'Warsaw Anagrams' and more hit shelves
BY ED SIEGEL | NEWSDAY
From Poe and Doyle to Cornwell and Nesbx, the crime genre has assured us that for all the grotesqueries in the world there are public or private forces to set things right. But many of the best writers of the 20th and 21st centuries bring a different argument to the table: For all the seeming normalcy of the world around us, there are forces out there -- political, psychological -- to tear the world apart. And the people to whom we have often turned either don't care or are helpless to do anything about it.
This isn't a message many mystery readers want to hear, and to find these more literary, transgressive (and less predictable) writers, we often have to turn to smaller, more adventurous presses with names that promise a shock to the system -- Felony & Mayhem, Bitter Lemon, Overlook. Here are three of their latest releases.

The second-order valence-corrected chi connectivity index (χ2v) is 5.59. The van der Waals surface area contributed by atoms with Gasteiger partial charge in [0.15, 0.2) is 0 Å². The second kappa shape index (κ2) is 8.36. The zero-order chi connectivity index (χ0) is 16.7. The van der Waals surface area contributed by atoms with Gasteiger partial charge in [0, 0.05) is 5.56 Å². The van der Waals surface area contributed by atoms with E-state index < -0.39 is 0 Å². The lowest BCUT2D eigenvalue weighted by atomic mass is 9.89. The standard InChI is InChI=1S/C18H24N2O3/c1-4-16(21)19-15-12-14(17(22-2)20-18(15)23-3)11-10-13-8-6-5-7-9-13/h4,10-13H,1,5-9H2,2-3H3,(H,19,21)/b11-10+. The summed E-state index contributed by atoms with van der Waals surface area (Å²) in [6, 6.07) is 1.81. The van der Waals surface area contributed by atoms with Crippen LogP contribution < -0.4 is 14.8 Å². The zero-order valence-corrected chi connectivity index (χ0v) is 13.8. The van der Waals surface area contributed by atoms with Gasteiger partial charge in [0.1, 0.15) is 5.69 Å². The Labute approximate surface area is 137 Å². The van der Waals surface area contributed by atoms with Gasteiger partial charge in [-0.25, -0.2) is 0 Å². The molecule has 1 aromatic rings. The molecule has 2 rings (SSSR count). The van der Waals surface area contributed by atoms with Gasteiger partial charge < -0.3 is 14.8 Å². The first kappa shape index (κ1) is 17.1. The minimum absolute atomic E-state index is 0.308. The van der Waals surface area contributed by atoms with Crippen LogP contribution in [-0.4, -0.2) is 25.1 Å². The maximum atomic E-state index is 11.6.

Setting a mystery during the Holocaust could be cheap or sensationalistic. In "The Warsaw Anagrams" (Overlook Press, $25.95), Richard Zimler quickly dispels both concerns with smart, metaphorical writing that owes more to Isaac Bashevis Singer than to Richard North Patterson. Erik Cohen is a psychiatrist condemned to the deprivations and humiliations of the Warsaw Ghetto, where he lives with his daughter and grandson, whose eventual death Cohen feels responsible for. When we meet him, though, he's a ghost of his former self -- literally, a Jewish ibbur.
Cohen tells his story, months after his death, to the only man who can see him. The issue isn't who killed his grandson, but a Torah-inspired journey into ethics -- atonement, sacrifice, acting ethically though life is seemingly meaningless. After the boy's body is found, Cohen blames himself for letting the boy go out to play despite the growing danger posed by patrolling Nazis. But instead of giving in to his shame, Cohen harnesses his inner Holmes to his Freudian analysis of human brutality to figure out who killed his grandson and what's going on between the Nazis and Jewish Poles out to save themselves. Zimler, in spare but striking prose, is masterful at showing how ordinary people can be moved to do extraordinary evil and, just occasionally, extraordinary good.
Causes Richard Zimler Supports
Save the Children, Fairness and Accuracy in Reporting, Revolutionary Association of the Women of Afghanistan (RAWA)